1993-11-21 - Duress Codes

Header Data

From: nobody@shell.portal.com
To: cypherpunks@toad.com
Message Hash: 005ca3c906661522370ebae4afb9a71d5a8ccedd864461e035f107ac2cced1c4
Message ID: <9311210357.AA19408@jobe.shell.portal.com>
Reply To: N/A
UTC Datetime: 1993-11-21 04:12:11 UTC
Raw Date: Sat, 20 Nov 93 20:12:11 PST

Raw message

From: nobody@shell.portal.com
Date: Sat, 20 Nov 93 20:12:11 PST
To: cypherpunks@toad.com
Subject: Duress Codes
Message-ID: <9311210357.AA19408@jobe.shell.portal.com>
MIME-Version: 1.0
Content-Type: text/plain

> From: baldwin@LAT.COM (Bob Baldwin)

> A fellow I know has a central-office alarm in his home.  When
> the alarm goes off, the office calls his house to ask if it was a false
> alarm.  They ask for a password to verify, and no matter what password
> you give they say "OK, I'll log it as a false alarm."  If you gave the
> wrong password, they call the police and notify them of a crime in
> progress with hostages.

For many years, I worked for a small company that provided various
protective services to government, diplomatic and executive accounts.
One of the services was electronic security and direct monitoring of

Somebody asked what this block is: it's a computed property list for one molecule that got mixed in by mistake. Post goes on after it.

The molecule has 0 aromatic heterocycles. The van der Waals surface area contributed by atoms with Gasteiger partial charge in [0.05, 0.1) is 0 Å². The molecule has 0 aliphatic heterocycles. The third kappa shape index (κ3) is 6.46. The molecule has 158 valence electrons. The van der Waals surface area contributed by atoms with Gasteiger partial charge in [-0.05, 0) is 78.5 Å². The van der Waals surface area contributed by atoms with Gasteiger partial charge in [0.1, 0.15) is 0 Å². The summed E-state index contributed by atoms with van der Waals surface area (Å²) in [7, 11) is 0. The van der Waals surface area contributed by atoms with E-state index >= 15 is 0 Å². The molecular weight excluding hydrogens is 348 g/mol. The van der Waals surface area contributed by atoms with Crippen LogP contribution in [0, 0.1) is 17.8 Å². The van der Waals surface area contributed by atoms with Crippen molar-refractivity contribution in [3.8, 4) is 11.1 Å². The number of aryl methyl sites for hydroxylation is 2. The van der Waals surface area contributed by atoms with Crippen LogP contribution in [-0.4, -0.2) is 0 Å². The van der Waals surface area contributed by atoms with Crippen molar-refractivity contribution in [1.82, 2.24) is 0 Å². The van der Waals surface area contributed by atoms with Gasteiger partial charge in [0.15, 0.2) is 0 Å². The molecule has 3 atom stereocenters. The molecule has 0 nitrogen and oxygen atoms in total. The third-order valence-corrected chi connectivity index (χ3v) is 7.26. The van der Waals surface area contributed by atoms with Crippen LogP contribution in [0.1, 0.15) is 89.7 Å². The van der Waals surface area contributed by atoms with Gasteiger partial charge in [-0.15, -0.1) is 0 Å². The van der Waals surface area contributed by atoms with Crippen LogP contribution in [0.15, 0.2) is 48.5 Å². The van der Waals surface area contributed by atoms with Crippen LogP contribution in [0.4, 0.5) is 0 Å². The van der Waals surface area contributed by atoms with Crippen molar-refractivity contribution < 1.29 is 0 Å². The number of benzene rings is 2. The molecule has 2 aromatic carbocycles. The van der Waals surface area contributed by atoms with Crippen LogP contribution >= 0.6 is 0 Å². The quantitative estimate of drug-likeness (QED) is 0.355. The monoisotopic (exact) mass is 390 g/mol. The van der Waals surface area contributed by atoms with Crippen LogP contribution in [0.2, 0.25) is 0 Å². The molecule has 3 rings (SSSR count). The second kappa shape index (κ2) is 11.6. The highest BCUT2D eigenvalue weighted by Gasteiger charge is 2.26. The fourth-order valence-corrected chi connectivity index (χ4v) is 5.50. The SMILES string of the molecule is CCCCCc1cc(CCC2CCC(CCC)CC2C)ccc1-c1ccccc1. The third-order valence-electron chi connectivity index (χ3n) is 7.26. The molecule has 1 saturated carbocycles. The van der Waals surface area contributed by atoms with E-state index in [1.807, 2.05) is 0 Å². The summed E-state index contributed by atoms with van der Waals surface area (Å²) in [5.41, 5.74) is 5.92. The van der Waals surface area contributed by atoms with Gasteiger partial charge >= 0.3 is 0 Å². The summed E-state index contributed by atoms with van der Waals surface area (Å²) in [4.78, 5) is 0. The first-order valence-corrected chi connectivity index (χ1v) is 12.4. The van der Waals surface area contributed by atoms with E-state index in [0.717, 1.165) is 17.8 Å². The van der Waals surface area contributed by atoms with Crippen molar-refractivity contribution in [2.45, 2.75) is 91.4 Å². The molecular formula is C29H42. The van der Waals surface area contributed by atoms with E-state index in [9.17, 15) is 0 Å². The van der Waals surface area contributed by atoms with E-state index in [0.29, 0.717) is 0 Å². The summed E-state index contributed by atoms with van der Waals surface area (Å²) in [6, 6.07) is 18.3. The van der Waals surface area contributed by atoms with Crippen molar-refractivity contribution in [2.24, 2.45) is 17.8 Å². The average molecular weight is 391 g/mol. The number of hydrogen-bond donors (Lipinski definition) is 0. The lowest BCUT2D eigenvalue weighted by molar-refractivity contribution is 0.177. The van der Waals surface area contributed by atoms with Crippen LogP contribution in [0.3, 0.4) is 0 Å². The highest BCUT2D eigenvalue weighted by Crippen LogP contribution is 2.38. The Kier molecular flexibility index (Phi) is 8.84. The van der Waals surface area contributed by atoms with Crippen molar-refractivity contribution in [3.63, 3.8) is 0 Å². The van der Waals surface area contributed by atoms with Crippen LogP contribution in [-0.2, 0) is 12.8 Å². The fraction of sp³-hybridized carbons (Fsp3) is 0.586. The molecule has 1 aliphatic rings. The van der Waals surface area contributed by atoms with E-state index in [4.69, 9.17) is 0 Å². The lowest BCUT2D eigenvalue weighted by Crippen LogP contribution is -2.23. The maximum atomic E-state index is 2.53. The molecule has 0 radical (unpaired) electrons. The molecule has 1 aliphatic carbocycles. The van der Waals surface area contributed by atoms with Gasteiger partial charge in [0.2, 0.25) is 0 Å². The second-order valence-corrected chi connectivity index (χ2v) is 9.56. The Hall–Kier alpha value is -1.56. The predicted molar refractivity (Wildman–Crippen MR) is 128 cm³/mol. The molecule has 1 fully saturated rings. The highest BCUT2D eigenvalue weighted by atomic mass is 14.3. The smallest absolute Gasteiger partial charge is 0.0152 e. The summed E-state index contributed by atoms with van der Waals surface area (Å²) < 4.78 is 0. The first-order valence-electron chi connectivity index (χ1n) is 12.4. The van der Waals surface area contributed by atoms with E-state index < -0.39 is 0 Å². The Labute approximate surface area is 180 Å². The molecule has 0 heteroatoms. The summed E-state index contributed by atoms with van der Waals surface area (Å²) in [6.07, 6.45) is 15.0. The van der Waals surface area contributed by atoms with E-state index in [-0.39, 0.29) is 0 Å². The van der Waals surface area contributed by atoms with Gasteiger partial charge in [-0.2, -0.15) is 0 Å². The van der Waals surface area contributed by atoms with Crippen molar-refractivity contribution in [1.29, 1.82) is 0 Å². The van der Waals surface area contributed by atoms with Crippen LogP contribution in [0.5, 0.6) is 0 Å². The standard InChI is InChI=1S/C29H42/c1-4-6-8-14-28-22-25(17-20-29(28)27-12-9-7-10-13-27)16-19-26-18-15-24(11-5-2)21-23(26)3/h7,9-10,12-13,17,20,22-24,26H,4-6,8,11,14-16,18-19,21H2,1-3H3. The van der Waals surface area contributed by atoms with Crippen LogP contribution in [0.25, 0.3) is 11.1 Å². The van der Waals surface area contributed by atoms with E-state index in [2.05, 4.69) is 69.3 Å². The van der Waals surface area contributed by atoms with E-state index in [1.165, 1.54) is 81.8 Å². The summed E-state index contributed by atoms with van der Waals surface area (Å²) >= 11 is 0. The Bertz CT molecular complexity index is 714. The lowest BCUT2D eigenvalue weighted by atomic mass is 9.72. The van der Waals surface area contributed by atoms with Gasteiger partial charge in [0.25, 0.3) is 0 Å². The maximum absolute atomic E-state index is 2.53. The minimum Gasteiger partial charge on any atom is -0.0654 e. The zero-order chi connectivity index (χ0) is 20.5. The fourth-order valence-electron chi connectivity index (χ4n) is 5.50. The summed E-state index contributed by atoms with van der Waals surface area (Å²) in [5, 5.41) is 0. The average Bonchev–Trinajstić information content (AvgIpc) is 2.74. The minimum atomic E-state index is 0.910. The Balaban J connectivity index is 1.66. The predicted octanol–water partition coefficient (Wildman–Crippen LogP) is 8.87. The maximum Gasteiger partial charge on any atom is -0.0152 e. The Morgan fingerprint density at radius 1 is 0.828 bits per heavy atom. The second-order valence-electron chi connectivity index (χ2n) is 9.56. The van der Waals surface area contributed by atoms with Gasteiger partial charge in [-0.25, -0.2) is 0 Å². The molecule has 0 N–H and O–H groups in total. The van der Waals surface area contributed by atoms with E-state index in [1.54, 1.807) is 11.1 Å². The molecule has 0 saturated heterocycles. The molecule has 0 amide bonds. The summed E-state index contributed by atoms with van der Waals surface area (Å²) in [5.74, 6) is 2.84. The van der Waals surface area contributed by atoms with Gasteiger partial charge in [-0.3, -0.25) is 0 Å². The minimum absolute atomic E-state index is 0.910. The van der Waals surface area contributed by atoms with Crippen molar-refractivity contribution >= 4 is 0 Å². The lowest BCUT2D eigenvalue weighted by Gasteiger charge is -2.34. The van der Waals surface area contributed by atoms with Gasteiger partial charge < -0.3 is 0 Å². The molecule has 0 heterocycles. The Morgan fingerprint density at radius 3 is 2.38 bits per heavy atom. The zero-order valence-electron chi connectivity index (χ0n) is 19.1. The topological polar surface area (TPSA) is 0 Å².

emergency EDCs [electronic digital communicators] and other signalling
devices connected to security equipment.

At the beginning of my employment, the procedure you mention above was
standard throughout the more mainstream electronic security industry.  A
series of unusually violent robberies changed this in the mid-1980s.

The problem with the system is that call-backs on "panic button"
or duress code activations make it clear - or at least suggest - that
the victims have alerted the authorities.  In an increasing number of
cases, answering the callback was literally the last thing the victims
ever did.

In spite of frequent complaints due to false-alarm fines levied by the
police and moments of great embarrassment, the common procedure became
immediate notification of of the police or "other security," with no
callback then or later.

All duress codes on our electronic equipment was modified to perform the
exact functions as non-duress codes, but activated silent duress alarms.

Since that time, most manufacturers and programmers of security devices
have taken that approach - identical function, but with silent alarms.